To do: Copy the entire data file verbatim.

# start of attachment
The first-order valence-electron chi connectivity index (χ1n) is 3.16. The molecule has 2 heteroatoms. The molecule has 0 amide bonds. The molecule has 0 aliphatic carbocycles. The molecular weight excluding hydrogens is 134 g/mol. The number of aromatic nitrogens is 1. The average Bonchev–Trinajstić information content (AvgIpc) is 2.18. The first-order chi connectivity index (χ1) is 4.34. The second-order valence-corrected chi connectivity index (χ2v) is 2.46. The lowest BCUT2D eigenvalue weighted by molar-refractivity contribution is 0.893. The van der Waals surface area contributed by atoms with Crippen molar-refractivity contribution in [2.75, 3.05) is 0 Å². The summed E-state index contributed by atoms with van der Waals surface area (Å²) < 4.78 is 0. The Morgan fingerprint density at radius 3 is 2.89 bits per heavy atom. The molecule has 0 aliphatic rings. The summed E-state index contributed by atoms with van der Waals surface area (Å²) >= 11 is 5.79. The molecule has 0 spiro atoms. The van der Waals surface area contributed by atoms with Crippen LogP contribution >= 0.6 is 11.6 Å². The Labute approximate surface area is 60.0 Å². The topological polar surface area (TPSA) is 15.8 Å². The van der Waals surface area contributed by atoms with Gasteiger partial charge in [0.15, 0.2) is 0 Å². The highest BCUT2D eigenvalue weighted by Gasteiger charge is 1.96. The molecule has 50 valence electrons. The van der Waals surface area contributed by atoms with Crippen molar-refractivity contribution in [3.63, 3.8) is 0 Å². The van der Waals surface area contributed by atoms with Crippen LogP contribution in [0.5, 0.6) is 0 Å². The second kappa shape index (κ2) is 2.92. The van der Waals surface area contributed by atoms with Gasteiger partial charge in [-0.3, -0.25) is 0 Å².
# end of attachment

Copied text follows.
The first-order valence-electron chi connectivity index (χ1n) is 3.16. The molecule has 2 heteroatoms. The molecule has 0 amide bonds. The molecule has 0 aliphatic carbocycles. The molecular weight excluding hydrogens is 134 g/mol. The number of aromatic nitrogens is 1. The average Bonchev–Trinajstić information content (AvgIpc) is 2.18. The first-order chi connectivity index (χ1) is 4.34. The second-order valence-corrected chi connectivity index (χ2v) is 2.46. The lowest BCUT2D eigenvalue weighted by molar-refractivity contribution is 0.893. The van der Waals surface area contributed by atoms with Crippen molar-refractivity contribution in [2.75, 3.05) is 0 Å². The summed E-state index contributed by atoms with van der Waals surface area (Å²) < 4.78 is 0. The Morgan fingerprint density at radius 3 is 2.89 bits per heavy atom. The molecule has 0 aliphatic rings. The summed E-state index contributed by atoms with van der Waals surface area (Å²) >= 11 is 5.79. The molecule has 0 spiro atoms. The van der Waals surface area contributed by atoms with Crippen LogP contribution >= 0.6 is 11.6 Å². The Labute approximate surface area is 60.0 Å². The topological polar surface area (TPSA) is 15.8 Å². The van der Waals surface area contributed by atoms with Gasteiger partial charge in [0.15, 0.2) is 0 Å². The highest BCUT2D eigenvalue weighted by Gasteiger charge is 1.96. The molecule has 50 valence electrons. The van der Waals surface area contributed by atoms with Crippen molar-refractivity contribution in [3.63, 3.8) is 0 Å². The van der Waals surface area contributed by atoms with Crippen LogP contribution in [0.5, 0.6) is 0 Å². The second kappa shape index (κ2) is 2.92. The van der Waals surface area contributed by atoms with Gasteiger partial charge in [-0.3, -0.25) is 0 Å².